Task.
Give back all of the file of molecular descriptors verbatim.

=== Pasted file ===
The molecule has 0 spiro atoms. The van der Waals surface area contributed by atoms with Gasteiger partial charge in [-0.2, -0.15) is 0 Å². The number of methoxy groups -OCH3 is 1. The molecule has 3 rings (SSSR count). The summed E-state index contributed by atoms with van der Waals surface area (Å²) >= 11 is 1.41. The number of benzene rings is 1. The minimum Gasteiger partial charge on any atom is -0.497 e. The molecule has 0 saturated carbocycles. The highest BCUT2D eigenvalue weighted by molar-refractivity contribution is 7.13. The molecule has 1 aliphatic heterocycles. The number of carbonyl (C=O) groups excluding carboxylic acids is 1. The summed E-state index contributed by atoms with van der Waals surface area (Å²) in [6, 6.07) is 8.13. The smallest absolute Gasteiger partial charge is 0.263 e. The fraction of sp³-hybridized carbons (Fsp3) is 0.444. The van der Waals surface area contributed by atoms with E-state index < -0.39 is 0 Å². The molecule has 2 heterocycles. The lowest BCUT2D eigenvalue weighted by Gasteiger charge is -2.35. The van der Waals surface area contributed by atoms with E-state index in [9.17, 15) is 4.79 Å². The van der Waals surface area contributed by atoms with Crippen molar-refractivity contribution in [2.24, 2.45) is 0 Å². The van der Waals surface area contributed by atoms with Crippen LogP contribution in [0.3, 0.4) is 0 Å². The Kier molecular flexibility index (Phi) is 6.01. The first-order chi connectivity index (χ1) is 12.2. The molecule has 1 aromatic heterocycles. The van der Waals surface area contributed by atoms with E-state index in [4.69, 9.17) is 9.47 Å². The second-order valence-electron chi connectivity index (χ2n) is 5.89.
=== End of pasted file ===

The molecule has 0 spiro atoms. The van der Waals surface area contributed by atoms with Gasteiger partial charge in [-0.2, -0.15) is 0 Å². The number of methoxy groups -OCH3 is 1. The molecule has 3 rings (SSSR count). The summed E-state index contributed by atoms with van der Waals surface area (Å²) >= 11 is 1.41. The number of benzene rings is 1. The minimum Gasteiger partial charge on any atom is -0.497 e. The molecule has 0 saturated carbocycles. The highest BCUT2D eigenvalue weighted by molar-refractivity contribution is 7.13. The molecule has 1 aliphatic heterocycles. The number of carbonyl (C=O) groups excluding carboxylic acids is 1. The summed E-state index contributed by atoms with van der Waals surface area (Å²) in [6, 6.07) is 8.13. The smallest absolute Gasteiger partial charge is 0.263 e. The fraction of sp³-hybridized carbons (Fsp3) is 0.444. The van der Waals surface area contributed by atoms with E-state index < -0.39 is 0 Å². The molecule has 2 heterocycles. The lowest BCUT2D eigenvalue weighted by Gasteiger charge is -2.35. The van der Waals surface area contributed by atoms with E-state index in [9.17, 15) is 4.79 Å². The van der Waals surface area contributed by atoms with Crippen molar-refractivity contribution in [2.24, 2.45) is 0 Å². The van der Waals surface area contributed by atoms with Crippen LogP contribution in [0.3, 0.4) is 0 Å². The Kier molecular flexibility index (Phi) is 6.01. The first-order chi connectivity index (χ1) is 12.2. The molecule has 1 aromatic heterocycles. The van der Waals surface area contributed by atoms with E-state index in [4.69, 9.17) is 9.47 Å². The second-order valence-electron chi connectivity index (χ2n) is 5.89.